A scan of the menus of most Chinese restaurants indicates that the majority offer a no-MSG (Monosodium Glutamate) option. As a youngster, I delivered Chinese food and ate free Chinese food every day that I worked, with no ill effect, so it didn’t bother me to see the chefs sprinkling the white crystalline flavour-enhancing substance into the woks. I don’t know exactly when, but suddenly it seemed to become a fad to ask that MSG not be added. I assumed it was just another way for the white glove crowd to differentiate themselves from the rest of us slobs, but a CBC discussion today made two somewhat surprising points. One, there is no evidence that MSG does any harm at all, and two, that the anti MSG movement may be a form of subtle racism.
CBC Host Samira Mohyeddin asked why did people start hating on MSG and how are some people pushing back? Her guests included Ian Mosby, award-winning author and historian; MiMi Aye, British-Burmese food writer, cookbook author and host of The MSG Pod; and Chris Tunstall bartender, mixologist, and co-owner of A Bar Above in San Diego. By Far Ms. Aye made the strongest case for MSG as a healthy food additive. Listen to the discussion here.
The controversy surrounding the safety of MSG started on 4 April 1968, when Dr. Robert Ho Man Kwok wrote a letter to the New England Journal of Medicine, coining the term “Chinese restaurant syndrome” and blaming it on MSG. He described symptoms such as headaches, dizziness, and heart palpitations. In January 2018, Dr. Howard Steel came forth claiming that it was actually a prank submission by him under a pseudonym. Steel said he did it as part of a $10 bet, that he could get a fake article into the prestigious medical journal.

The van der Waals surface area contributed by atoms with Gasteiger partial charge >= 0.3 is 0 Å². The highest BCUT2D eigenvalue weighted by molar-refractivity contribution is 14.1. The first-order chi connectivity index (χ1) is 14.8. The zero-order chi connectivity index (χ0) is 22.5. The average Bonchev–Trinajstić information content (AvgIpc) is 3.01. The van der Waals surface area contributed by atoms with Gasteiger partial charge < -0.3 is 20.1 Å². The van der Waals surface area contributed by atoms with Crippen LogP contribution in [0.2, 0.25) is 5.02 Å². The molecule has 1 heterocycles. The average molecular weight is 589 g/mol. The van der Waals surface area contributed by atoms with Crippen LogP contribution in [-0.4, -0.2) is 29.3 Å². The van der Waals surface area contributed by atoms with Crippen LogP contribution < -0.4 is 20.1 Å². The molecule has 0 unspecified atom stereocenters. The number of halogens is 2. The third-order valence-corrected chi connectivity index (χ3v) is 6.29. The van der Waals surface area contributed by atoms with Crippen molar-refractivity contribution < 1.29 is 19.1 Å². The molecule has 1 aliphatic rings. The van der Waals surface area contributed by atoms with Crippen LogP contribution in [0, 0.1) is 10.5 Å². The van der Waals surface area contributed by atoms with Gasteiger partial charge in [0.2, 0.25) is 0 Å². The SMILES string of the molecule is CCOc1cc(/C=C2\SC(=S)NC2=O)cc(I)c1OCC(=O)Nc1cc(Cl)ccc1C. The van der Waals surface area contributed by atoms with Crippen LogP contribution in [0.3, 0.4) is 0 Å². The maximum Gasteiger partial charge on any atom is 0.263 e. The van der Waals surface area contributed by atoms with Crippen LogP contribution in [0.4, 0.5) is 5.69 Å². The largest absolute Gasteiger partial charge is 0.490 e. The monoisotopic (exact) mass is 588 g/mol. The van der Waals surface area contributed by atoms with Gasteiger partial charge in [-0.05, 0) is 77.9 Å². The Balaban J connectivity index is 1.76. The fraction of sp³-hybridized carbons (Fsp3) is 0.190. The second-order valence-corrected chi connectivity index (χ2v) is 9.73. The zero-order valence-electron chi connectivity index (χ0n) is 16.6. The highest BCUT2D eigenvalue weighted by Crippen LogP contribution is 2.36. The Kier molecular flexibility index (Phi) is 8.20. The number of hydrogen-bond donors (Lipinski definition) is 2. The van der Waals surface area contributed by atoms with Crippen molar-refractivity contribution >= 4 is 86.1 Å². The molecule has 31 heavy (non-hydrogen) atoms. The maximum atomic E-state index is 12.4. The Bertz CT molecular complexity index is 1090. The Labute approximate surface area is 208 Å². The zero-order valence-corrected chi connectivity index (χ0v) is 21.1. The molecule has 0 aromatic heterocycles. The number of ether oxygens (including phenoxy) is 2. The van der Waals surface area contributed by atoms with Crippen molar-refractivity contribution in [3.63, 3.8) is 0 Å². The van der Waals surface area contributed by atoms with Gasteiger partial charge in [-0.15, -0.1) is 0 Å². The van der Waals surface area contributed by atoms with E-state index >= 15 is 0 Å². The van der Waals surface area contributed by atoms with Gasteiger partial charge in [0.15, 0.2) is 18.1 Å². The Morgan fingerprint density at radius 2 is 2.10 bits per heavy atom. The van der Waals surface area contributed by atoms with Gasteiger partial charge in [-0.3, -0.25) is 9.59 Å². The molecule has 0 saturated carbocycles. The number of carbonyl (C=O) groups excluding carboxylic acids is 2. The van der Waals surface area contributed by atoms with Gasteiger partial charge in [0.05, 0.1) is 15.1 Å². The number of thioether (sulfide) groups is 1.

The fake article led to others writing to the journal to say they had similar reactions, so the editors dubbed the peculiar claims Chinese-Restaurant Syndrome, and over the years it persisted in the public consciousness, even though the “research” was rooted in ancient stereotypes and suspicions about Chinese food. The Japanese multinational food and biotech company Ajinomoto has been making the stuff for more than a century. The company writes on its website, “to this day, the myth around MSG is ingrained in America’s consciousness, with Asian food and culture still receiving unfair blame, Chinese Restaurant Syndrome isn’t just scientifically false — it’s xenophobic.”
The US food and drug administration says MSG is safe. Various randomized and highly-controlled tests have failed to prove it causes any of the so-called symptoms. MSG occurs naturally in Parmesan cheese, Tomatoes, corn and peas. For that reason, the Canada Food Inspection Agency considers claims of “no MSG” or “MSG free” to be misleading and deceptive given the availability of naturally-occurring MSG.
Bottom line, it makes food taste better, it doesn’t harm you, and if you want to be “woke”—stop saying “No MSG” please.